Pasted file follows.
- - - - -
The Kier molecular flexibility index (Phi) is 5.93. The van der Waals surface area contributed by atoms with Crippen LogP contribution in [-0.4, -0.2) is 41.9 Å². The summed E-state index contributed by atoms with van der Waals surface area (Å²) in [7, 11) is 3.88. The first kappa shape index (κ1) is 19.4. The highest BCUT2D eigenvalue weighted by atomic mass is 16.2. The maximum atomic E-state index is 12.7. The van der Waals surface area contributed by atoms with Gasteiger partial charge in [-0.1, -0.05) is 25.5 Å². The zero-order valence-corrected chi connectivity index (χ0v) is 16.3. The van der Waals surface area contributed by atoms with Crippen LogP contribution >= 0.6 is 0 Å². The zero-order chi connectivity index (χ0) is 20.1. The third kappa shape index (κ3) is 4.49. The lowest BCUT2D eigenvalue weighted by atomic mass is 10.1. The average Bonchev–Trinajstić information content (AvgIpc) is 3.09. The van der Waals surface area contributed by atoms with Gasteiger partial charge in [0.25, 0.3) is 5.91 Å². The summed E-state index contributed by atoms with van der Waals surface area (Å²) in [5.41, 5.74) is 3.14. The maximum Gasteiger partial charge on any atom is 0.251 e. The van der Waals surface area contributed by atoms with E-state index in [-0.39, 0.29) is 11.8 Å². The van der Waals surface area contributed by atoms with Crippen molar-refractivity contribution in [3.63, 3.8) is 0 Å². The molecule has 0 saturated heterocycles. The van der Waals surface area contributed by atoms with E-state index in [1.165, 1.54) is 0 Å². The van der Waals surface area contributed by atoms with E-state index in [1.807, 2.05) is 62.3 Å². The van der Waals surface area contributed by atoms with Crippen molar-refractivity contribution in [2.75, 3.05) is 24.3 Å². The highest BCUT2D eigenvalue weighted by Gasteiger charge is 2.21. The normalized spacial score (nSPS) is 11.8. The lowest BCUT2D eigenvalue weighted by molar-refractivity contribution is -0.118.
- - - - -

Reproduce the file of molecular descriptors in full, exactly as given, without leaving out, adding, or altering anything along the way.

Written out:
The Kier molecular flexibility index (Phi) is 5.93. The van der Waals surface area contributed by atoms with Crippen LogP contribution in [-0.4, -0.2) is 41.9 Å². The summed E-state index contributed by atoms with van der Waals surface area (Å²) in [7, 11) is 3.88. The first kappa shape index (κ1) is 19.4. The highest BCUT2D eigenvalue weighted by atomic mass is 16.2. The maximum atomic E-state index is 12.7. The van der Waals surface area contributed by atoms with Gasteiger partial charge in [-0.1, -0.05) is 25.5 Å². The zero-order valence-corrected chi connectivity index (χ0v) is 16.3. The van der Waals surface area contributed by atoms with Crippen LogP contribution >= 0.6 is 0 Å². The zero-order chi connectivity index (χ0) is 20.1. The third kappa shape index (κ3) is 4.49. The lowest BCUT2D eigenvalue weighted by atomic mass is 10.1. The average Bonchev–Trinajstić information content (AvgIpc) is 3.09. The van der Waals surface area contributed by atoms with Gasteiger partial charge in [0.25, 0.3) is 5.91 Å². The summed E-state index contributed by atoms with van der Waals surface area (Å²) in [5.41, 5.74) is 3.14. The maximum Gasteiger partial charge on any atom is 0.251 e. The van der Waals surface area contributed by atoms with E-state index in [-0.39, 0.29) is 11.8 Å². The van der Waals surface area contributed by atoms with Crippen molar-refractivity contribution in [3.63, 3.8) is 0 Å². The molecule has 0 saturated heterocycles. The van der Waals surface area contributed by atoms with E-state index in [1.165, 1.54) is 0 Å². The van der Waals surface area contributed by atoms with E-state index in [1.807, 2.05) is 62.3 Å². The van der Waals surface area contributed by atoms with Crippen molar-refractivity contribution in [2.75, 3.05) is 24.3 Å². The highest BCUT2D eigenvalue weighted by Gasteiger charge is 2.21. The normalized spacial score (nSPS) is 11.8. The lowest BCUT2D eigenvalue weighted by molar-refractivity contribution is -0.118.